The present Call for Proposals is implemented under the 2015 Annual Action Programme for the IcSP (Article 4) which includes one specific action (Action Document 2) aimed to address the warning-response gap by enabling policy-makers across the EU to identify and act upon conflict risks before they lead to violence.

1.2 Objectives of the programme and priority issues

The global objective of this call for proposals is to enhance the EU policy-makers capacity to prevent the emergence, re-emergence or escalation of violent conflict by strengthening the translation of conflict analysis into early action and response.

The specific objectives of this call for proposals are to:

• Increase local and global awareness of conflict risks and mainstream conflict sensitive approaches into policy-making, resulting in strengthened links between early warning, conflict analysis and early response;

• Provide EU policy-makers with access to targeted, and up-to-date independent field-based political analysis and early warning information on a country’s/region's proneness to civil war and large-scale violence;

• Support the development and channelling of targeted and timely actionable policy recommendations for conflict prevention and early response into relevant EU policy-making and facilitate exchanges among EU institutional actors and with the civil society actors on early warning and early action.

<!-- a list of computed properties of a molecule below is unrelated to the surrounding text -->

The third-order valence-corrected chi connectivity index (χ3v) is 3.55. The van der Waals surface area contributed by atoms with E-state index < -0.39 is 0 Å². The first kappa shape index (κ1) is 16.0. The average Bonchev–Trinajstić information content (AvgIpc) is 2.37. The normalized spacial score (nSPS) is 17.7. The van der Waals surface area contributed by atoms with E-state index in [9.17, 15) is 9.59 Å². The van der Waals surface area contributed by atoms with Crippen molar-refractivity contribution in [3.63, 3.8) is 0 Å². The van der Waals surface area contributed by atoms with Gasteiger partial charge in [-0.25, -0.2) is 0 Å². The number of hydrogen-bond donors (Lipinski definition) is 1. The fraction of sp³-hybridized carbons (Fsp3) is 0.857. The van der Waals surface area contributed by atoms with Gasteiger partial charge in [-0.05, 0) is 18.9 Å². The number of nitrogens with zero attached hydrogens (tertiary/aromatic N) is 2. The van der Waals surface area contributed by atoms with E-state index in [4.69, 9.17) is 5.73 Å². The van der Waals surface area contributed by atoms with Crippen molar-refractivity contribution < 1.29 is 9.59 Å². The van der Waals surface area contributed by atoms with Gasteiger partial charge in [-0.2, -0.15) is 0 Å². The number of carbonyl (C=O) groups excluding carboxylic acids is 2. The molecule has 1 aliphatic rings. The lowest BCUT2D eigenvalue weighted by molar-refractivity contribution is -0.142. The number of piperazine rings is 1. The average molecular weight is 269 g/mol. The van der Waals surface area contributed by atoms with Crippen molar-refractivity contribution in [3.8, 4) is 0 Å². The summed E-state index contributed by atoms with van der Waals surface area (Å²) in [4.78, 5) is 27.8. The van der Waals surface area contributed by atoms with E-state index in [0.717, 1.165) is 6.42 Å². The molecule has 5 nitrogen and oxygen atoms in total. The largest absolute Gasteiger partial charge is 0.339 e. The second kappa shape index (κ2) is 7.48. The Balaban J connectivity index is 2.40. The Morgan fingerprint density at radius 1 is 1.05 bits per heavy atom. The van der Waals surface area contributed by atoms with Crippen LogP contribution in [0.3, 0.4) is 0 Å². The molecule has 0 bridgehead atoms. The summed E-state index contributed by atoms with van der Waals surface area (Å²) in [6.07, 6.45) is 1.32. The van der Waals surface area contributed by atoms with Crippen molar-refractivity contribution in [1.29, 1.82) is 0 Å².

1.3 Financial allocation provided by the contracting authority

The overall indicative amount made available under this call for proposals is EUR 2,500,000. The Contracting Authority reserves the right not to award all available funds.

Size of grants

Any grant requested under this call for proposals must fall between the following minimum and maximum amounts:

• minimum amount: EUR 2,200,000

• maximum amount: EUR 2,500,000

Any grant requested under this Call for Proposals must fall between the following minimum and maximum percentages of total eligible costs of the action:

• Minimum percentage: 60% of the total eligible costs of the action.

• Maximum percentage: 80% of the total eligible costs of the action (see also section 2.1.5).

The balance (i.e. the difference between the total cost of the action and the amount requested from the Contracting Authority) must be financed from sources other than the European Union Budget or the European Development Fund.

2 Rules for this call for proposals

These guidelines set out the rules for the submission, selection and implementation of the actions financed under this call, in conformity with the Practical Guide, which is applicable to the present call (available at .

2.1 Eligibility criteria

There are three sets of eligibility criteria, relating to: